Here is our mistake. We rightly assume that the gospel message promises us justification and that this justification is once-and-for-all and a past fact. But from this correct premise we draw the mistaken conclusion that a past justification is virtually disconnected from our present life. In reality justification is a past fact with a stunning present relevance. – Jack Miller
Francis Schaeffer referred to this problem that led him to a point of great spiritual crisis. He called it the “problem of reality.” After being a church leader for many years, he said the problem came to him in two parts. First, he observed that among many of those who had fought hard to uphold orthodox theology in his generation, he saw lots of correct doctrine, but very little true spiritual reality.
Second, as he dared to take a look at his own heart, he had to admit that although he had all the doctrines and ministry activities down quite well, he, too, seemed to be experiencing little or no true spiritual transformation. Schaeffer gives us a glimpse into the biblical solution by writing about the results of his search for greater spiritual reality:
I searched through what the Bible said concerning reality as a Christian. Gradually I saw that the problem was that with all the teaching I had received after I was a Christian, I had heard very little about what the Bible says about the meaning of the finished work of Christ for our present lives.
Schaeffer learned that the biblical essence of true spirituality is linked to the ongoing appropriation of the justifying work of Christ to the Christian. He discovered “the present value of the blood of Christ” and the result was a spiritual awakening.
Because of any of these ignorances, the Christian may not “possess his possessions” in this present life. But when a man does learn the meaning of the work of Christ in the present life, a new door is open to him. And this new door then seems to be so wonderful that often it gives the Christian, as he begins to act upon the knowledge of faith, the sense of something that is as new as was his conversion.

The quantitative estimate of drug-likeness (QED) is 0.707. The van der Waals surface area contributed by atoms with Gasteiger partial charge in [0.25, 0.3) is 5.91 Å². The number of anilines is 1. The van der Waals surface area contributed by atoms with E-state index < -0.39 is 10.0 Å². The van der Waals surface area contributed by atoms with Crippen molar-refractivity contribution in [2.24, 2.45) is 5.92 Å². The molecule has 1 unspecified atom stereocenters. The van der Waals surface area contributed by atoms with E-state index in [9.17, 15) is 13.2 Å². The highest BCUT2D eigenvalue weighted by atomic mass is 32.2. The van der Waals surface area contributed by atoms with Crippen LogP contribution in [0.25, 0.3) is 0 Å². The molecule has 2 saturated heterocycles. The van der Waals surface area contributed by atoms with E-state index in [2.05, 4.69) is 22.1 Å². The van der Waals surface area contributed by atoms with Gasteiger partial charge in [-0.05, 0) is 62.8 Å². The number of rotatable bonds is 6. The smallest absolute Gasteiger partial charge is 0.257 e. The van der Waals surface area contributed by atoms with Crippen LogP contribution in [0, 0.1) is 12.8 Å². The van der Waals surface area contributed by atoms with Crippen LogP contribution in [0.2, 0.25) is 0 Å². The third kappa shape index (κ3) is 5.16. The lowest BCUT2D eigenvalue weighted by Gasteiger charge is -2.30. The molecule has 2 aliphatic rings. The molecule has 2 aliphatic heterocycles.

The Relationship Between Justification and Sanctification
The problem is that many Christians do not have a biblical understanding of the proper relationship of their justification to their sanctification. Justification is an instantaneous, completed work of God. But sanctification comes after justification and it is an ongoing process of growth by which we become more like Christ by “being saved” from sin’s ongoing power over our lives (Rom 6, 1 Cor 1:18, Phil 2:12-13,1 Thes 5:23).
D. A. Carson writes about how the biblical authors present the gospel not only to unbelievers for their conversion but also to believers for their transformation, “The gospel is regularly presented not only as truth to be received and believed, but the very power of God to transform (see 1 Cor 2; 1 Thess 2: 4; Rom 1: 16-17).”